What happens when communities monitor their local streams?
“Citizen science” is a buzz word in environment and conservation circles these days. New technologies and increasing concern about the state of our environment are coming together, and more members of the public are getting out there to monitor everything from snowfall to shifts in species distributions. With freshwater quality still the number one environmental issue of public concern in New Zealand, it is not surprising that stream monitoring is a growing area for citizen science.
Researchers and councils are also interested. Citizen science has the potential to bring in much greater amounts of data than researchers and monitoring agencies are able to collect on their own. It could provide a stepping stone to improving public involvement in government freshwater planning. Yet so far, there has been little support from any official agencies for citizen scientists to monitor streams, and no national-scale databases for volunteers to upload and share their data. Why?
There is the concern that the data produced by volunteers might not be reliable enough to be useful. And there is little information about the other benefits citizen scientists gain by monitoring streams regularly. NIWA has recently finished a landmark study looking at both of these areas. From autumn 2014 to winter 2015, nine volunteer community groups from Auckland to Nelson monitored their local stream in parallel with their regional council. Each month they measured algae and various aspects of water quality (temperature, visual water clarity, oxygen, nitrate, E. coli bacteria, etc.), using simple low-cost equipment based on NIWA’s Stream Health Monitoring and Assessment Kit (SHMAK). Every six months they sampled the large invertebrates (insects, crustaceans, etc.) living at the bottom of the stream, and used the invertebrate species to calculate a “stream health score”. We compared their results with the results councils got using their professional equipment and professional skills. We found a very strong agreement for some water quality measurements (such as temperature) and a moderately strong agreement for the other measurements. Most pleasingly, volunteers and professionals agreed well for E. coli bacteria and visual clarity (which are used together to describe whether rivers are “swimmable”) and we plan to add to the SHMAK kit in a proposed major upgrade. We were able to show that with a small amount of training and ongoing support from an agency like NIWA or a regional council, citizen scientists are able to collect data that is reliable enough to support professional data in official reporting and freshwater planning.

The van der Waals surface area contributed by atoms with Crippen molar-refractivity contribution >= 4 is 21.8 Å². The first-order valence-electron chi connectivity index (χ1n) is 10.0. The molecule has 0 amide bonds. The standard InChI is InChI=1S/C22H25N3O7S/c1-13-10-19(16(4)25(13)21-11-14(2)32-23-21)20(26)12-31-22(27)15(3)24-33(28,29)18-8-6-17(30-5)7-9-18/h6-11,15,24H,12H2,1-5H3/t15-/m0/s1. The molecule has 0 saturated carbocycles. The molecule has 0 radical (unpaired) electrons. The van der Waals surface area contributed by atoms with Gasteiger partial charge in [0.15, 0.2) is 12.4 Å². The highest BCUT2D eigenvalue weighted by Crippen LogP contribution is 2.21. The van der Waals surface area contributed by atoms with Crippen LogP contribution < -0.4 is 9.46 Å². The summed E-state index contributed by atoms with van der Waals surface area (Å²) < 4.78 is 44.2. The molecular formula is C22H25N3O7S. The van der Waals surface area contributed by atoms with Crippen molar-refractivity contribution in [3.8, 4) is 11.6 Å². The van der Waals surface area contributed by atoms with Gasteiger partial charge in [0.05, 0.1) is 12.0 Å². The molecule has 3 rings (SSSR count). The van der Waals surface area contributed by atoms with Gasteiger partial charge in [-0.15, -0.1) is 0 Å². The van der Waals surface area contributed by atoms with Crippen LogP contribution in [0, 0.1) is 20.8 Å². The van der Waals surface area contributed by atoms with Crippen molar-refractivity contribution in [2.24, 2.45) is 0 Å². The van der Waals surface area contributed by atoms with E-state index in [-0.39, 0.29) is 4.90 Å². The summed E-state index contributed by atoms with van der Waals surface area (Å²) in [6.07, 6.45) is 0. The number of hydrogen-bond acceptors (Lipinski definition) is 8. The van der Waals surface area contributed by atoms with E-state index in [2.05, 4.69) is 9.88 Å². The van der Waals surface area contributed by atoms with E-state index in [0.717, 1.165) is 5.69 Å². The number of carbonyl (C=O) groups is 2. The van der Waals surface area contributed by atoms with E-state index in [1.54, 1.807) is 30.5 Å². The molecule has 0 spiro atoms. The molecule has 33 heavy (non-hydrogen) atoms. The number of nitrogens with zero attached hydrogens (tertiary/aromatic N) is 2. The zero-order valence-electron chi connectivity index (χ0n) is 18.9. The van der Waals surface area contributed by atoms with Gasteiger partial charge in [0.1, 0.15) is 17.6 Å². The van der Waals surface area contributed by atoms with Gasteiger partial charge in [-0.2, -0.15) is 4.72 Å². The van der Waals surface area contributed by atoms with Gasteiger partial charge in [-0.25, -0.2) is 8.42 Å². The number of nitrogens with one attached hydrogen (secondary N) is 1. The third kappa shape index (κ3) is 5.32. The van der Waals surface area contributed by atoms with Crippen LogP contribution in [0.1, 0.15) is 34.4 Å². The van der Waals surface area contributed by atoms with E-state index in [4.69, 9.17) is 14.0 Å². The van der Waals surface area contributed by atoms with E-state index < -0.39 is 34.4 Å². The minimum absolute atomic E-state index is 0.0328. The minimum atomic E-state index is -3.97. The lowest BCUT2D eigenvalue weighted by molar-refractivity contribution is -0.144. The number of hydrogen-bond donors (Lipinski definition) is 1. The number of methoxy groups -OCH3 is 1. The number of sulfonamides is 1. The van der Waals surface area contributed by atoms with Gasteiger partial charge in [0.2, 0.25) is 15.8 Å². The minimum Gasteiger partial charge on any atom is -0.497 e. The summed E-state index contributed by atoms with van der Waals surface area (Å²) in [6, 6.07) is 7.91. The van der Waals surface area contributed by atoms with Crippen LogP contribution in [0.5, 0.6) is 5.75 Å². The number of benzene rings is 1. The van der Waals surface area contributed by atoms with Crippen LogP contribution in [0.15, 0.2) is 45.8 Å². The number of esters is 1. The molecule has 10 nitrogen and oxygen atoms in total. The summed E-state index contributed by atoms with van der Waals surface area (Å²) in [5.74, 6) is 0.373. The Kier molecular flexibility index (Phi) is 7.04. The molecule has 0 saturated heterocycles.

After our volunteers had finished collecting data for the study, we interviewed them about their experiences. We found that volunteers first got involved in stream monitoring mainly because of a concern for the environment, but the enjoyment of being outside, being with other like-minded people and learning new things were important in keeping them going. Having the opportunity to share their new knowledge with others gave them a strong sense of achievement that also kept them going. All volunteers said that support from an agency such as their regional council would be very important in continuing long-term, and all wanted a website where they could share their results with the public, environmental decision-makers and other monitoring groups.
Many of our volunteers already had a background in science, but those with less experience found the monitoring helped them learn about how science is done. Most participants said they had learned a lot about stream ecology and water quality. They also said they had become more aware of freshwater issues appearing in the news, and more aware of whether other streams they saw were healthy or not. Most of the volunteers said they became much more confident in speaking about freshwaters. A few said they might therefore get involved in council-led freshwater planning, but more of the volunteers were taking their knowledge to people in their communities, e.g. introducing school groups to stream monitoring.
The results of this study are available in a NIWA report, and will soon be published in two scientific papers.
Elsemieke Kin, Aslan Wright-Stow, Rob Davies-Colley and Rebecca Stott